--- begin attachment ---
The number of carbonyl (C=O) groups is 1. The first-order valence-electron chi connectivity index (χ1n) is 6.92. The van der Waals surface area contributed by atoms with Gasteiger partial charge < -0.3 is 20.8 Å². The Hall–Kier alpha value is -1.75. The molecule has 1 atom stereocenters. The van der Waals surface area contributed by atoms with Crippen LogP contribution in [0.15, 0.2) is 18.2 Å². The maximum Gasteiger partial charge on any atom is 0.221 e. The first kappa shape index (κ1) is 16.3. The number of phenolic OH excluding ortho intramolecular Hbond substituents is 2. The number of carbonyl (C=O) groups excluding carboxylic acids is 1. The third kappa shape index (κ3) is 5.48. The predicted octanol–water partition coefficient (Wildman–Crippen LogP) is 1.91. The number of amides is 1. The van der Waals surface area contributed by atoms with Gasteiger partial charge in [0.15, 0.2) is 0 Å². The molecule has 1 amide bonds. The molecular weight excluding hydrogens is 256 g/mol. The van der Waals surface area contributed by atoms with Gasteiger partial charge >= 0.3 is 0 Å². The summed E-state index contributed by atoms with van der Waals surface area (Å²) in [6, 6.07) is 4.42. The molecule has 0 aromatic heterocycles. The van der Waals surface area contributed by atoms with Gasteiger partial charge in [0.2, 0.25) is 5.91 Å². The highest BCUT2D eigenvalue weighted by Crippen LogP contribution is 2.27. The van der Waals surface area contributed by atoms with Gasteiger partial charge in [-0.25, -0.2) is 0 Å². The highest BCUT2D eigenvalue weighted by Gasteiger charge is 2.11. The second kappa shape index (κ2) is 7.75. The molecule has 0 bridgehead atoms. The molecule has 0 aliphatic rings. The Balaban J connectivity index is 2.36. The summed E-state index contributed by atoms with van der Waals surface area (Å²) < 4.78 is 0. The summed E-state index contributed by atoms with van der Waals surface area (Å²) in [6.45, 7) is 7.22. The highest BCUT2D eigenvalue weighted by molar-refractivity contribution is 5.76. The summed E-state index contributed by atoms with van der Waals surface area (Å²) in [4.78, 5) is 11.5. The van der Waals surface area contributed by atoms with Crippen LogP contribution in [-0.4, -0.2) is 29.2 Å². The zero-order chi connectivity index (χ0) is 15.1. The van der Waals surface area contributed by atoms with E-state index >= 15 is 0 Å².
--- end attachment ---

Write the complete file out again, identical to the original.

The number of carbonyl (C=O) groups is 1. The first-order valence-electron chi connectivity index (χ1n) is 6.92. The van der Waals surface area contributed by atoms with Gasteiger partial charge < -0.3 is 20.8 Å². The Hall–Kier alpha value is -1.75. The molecule has 1 atom stereocenters. The van der Waals surface area contributed by atoms with Crippen LogP contribution in [0.15, 0.2) is 18.2 Å². The maximum Gasteiger partial charge on any atom is 0.221 e. The first kappa shape index (κ1) is 16.3. The number of phenolic OH excluding ortho intramolecular Hbond substituents is 2. The number of carbonyl (C=O) groups excluding carboxylic acids is 1. The third kappa shape index (κ3) is 5.48. The predicted octanol–water partition coefficient (Wildman–Crippen LogP) is 1.91. The number of amides is 1. The van der Waals surface area contributed by atoms with Gasteiger partial charge in [0.15, 0.2) is 0 Å². The molecule has 1 amide bonds. The molecular weight excluding hydrogens is 256 g/mol. The van der Waals surface area contributed by atoms with Gasteiger partial charge >= 0.3 is 0 Å². The summed E-state index contributed by atoms with van der Waals surface area (Å²) in [6, 6.07) is 4.42. The molecule has 0 aromatic heterocycles. The van der Waals surface area contributed by atoms with Gasteiger partial charge in [0.2, 0.25) is 5.91 Å². The highest BCUT2D eigenvalue weighted by Crippen LogP contribution is 2.27. The van der Waals surface area contributed by atoms with Gasteiger partial charge in [-0.25, -0.2) is 0 Å². The highest BCUT2D eigenvalue weighted by Gasteiger charge is 2.11. The second kappa shape index (κ2) is 7.75. The molecule has 0 bridgehead atoms. The molecule has 0 aliphatic rings. The Balaban J connectivity index is 2.36. The summed E-state index contributed by atoms with van der Waals surface area (Å²) < 4.78 is 0. The summed E-state index contributed by atoms with van der Waals surface area (Å²) in [6.45, 7) is 7.22. The highest BCUT2D eigenvalue weighted by molar-refractivity contribution is 5.76. The summed E-state index contributed by atoms with van der Waals surface area (Å²) in [4.78, 5) is 11.5. The van der Waals surface area contributed by atoms with Crippen LogP contribution in [-0.4, -0.2) is 29.2 Å². The zero-order chi connectivity index (χ0) is 15.1. The van der Waals surface area contributed by atoms with E-state index >= 15 is 0 Å².